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Pat McMahon

Learning well

Where do young human beings learn?

Language and safe behavior and driving? Probably for most, at home.

Sexuality, romance and substance abuse? In most cases, friends.

But where do kids learn cruelty?

Babies aren't born mean. It's acquired. Sometimes, if there's anger and violence in the family, that can be passed on, but bullying and harassment seem to be coming from every environment.

Is it the influence of media or the incivility we see on all levels of society, including government, that creates a heartbreaking story like the suicide death of 12-year-old Rebecca Ann Sedwick of Winter Haven, Florida?

You‘ve heard about it: A 14-year-old classmate and another 12-year-old child perpetually assaulted Sedwick at school and tormented her on the internet even after she changed schools. After Sedwick leaped to her death, the 14-year-old tormentor admitted on Facebook that she bullied Sedwick into killing herself, followed by the phrase "But I don't give a [expletive]."

Where do children learn that kind of chilling indifference and disregard for another life?

I wish I knew.

I'm Pat McMahon.

About the Author

He's done it all -- and keeps doing it. His career in local Arizona radio and television dates back the late 60s. Pat always stimulates with his thought provoking, opinionated, and entertaining commentaries on the Arizona Morning News while hosting award-winning talkshows like "The McMahon Group" and "The God Show."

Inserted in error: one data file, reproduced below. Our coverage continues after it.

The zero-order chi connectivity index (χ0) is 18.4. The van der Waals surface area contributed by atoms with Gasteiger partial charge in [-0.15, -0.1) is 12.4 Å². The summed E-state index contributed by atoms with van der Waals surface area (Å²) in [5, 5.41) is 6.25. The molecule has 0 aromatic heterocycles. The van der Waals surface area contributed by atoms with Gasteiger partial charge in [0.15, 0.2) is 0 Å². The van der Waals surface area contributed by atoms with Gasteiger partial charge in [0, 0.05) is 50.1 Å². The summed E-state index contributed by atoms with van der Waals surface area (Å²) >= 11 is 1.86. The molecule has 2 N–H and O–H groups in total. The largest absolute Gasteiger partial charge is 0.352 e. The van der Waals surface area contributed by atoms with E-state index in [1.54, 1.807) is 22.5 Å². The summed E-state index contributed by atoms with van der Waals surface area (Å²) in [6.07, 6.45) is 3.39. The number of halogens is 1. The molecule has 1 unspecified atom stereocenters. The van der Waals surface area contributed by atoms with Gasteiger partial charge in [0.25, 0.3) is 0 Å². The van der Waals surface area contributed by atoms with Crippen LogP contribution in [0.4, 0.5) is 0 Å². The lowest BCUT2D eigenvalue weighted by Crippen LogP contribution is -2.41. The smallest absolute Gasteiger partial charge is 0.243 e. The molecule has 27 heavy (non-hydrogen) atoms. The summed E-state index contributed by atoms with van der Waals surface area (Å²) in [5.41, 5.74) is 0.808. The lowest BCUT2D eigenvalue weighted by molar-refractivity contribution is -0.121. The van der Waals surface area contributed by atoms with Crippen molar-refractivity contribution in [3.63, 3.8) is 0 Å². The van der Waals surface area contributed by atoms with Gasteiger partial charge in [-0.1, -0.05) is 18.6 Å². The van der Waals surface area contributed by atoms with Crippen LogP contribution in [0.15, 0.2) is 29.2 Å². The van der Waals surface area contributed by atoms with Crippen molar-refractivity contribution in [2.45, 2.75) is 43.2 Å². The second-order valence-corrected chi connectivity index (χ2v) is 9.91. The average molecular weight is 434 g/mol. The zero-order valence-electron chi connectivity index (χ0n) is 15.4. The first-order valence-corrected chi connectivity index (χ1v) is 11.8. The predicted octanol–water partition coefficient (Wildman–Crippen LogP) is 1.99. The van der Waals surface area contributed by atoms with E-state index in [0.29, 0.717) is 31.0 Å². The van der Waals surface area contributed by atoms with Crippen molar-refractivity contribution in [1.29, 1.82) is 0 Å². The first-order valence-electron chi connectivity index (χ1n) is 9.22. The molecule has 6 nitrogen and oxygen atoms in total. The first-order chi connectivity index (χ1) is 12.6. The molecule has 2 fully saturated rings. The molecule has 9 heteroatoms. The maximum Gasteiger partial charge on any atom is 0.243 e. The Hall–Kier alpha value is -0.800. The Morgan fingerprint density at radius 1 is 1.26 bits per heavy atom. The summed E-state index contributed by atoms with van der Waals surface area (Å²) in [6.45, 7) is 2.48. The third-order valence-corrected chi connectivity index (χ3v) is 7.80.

"The McMahon Group" features an unpredictable all-star panel where three people from the community get together and give their thoughts on the news of the week. He also hosts "The God Show" on Sunday's where he talks about all aspects of spirituality.

Pat is also well known outside of radio because of his multifaceted career as an actor, producer, recording artist, writer, broadcaster, and one-third of the legendary comedy team that was on TV for 35 years in Arizona, "The Wallace and Ladmo Show."

Through the many experiences of his professional life, Pat has been richly rewarded with 7 Emmys, major national and international radio awards as well as numerous civic, educational, religious and humanitarian awards. Pat was also a recipient of an Honorary Doctorate from Ottawa University, the Arizona Broadcasters Lifetime achievement Award, and has his bronze likeness hanging in the rotunda of the Herberger Theater in recognition of his contributions to Communications & The Arts.


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